eye to light and shade effects. You will always get better results
by using a tripod and taking time exposures, although of course
this requires more skill. In regard to exposures no cut-and-dried
formulas are of any use. The time is regulated by the strength of
light and the kind of plates used. In this you must simply learn
by making mistakes. Do not take pictures between eleven and three
o'clock. The results are never so good.
In developing don't under-develop. A beginner is fatally apt to,
getting alarmed when the picture begins to fade and whisking it
out of the solution. Leave it until very dim and indistinct. Wash
well before putting in hypo. The use of an alum solution will prevent
"frilling"-which means that the film curls up around the edges of
the plate. In cold weather you will have no trouble with this. After
your plate is taken out of the hypo, soak it in water for half an
hour. If not in running water, change the water six times. This
is very important as the least bit of hypo left on the film will
eventually spoil it. Above all things, be thorough. Don't be content
with "good enough." Aim at the best.
A pretty effect may sometimes be
obtained in a landscape picture by cutting out of white paper a
tiny new moon and pasting it properly on the glass side of the negative.
The result is a "summer moonlight scene". You can take pictures
by moonlight, by the way. The exposure calls for hours instead of
seconds. Generally the result looks more or less like a foggy plate
exposed in the usual way, but very beautiful effects have been obtained
in this way. However, I do not advise beginners to attempt it.
If you want to take a "winter moonlight scene," here is how you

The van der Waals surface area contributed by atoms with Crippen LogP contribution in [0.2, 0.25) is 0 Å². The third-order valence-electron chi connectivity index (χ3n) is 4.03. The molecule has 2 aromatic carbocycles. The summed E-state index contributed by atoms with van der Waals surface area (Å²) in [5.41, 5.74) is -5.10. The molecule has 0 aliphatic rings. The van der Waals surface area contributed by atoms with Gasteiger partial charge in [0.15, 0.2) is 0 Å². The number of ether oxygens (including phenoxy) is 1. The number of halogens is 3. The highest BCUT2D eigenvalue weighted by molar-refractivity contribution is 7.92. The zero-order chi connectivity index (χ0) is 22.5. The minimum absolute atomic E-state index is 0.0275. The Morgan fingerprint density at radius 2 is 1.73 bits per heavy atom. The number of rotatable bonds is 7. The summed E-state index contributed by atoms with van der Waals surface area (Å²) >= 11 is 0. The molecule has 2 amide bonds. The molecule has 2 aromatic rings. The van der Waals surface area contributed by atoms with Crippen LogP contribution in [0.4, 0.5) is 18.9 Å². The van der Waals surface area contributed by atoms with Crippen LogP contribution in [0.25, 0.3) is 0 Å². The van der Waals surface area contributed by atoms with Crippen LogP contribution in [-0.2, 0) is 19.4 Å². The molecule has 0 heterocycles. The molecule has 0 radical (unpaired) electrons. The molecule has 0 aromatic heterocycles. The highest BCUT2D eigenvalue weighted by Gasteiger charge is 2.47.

go about it. Take an ordinary negative of some landscape. Don't
have leaf trees in it. Evergreen trees and an old farm house or
so make the best picture for this. Place it in the printing frame,
film upward. On top of this place a fresh plate, the two film sides
together and back them with a bit of black cloth for greater security.
Then hold frame about 18 or 20 inches from gas jet and turn up gas
quickly. Time of exposure will vary from 2 to 20 seconds, according
to character of light, plate, and negative used. After exposure
develop the plate as usual. It is called a positive. Paste a full
moon in proper position on its back and print off. The sky will
come out black while the ground and trees will be white with-apparently-snow.
The effect will be very pretty. I may add that your "positive" is
also a magic lantern slide.
Sometimes your camera will play you
very odd tricks. I have had some curious pictures result from accidentally
exposing the same plate twice. This is how "ghost" pictures are
made. Once I took a picture of two girlfriends of mine standing
side by side. Later on I happened to re-expose the same plate on
a landscape view. The latter came out very well. The girls were
also there, wan, transparent figures with all the background clearly
visible through them. It was apparently a perfect picture, which,
of course, does not often result by chance.
Well, I hope you will get a great
deal of pleasure out of your cameras this summer. It will be your
own fault if you don't, be sure of that.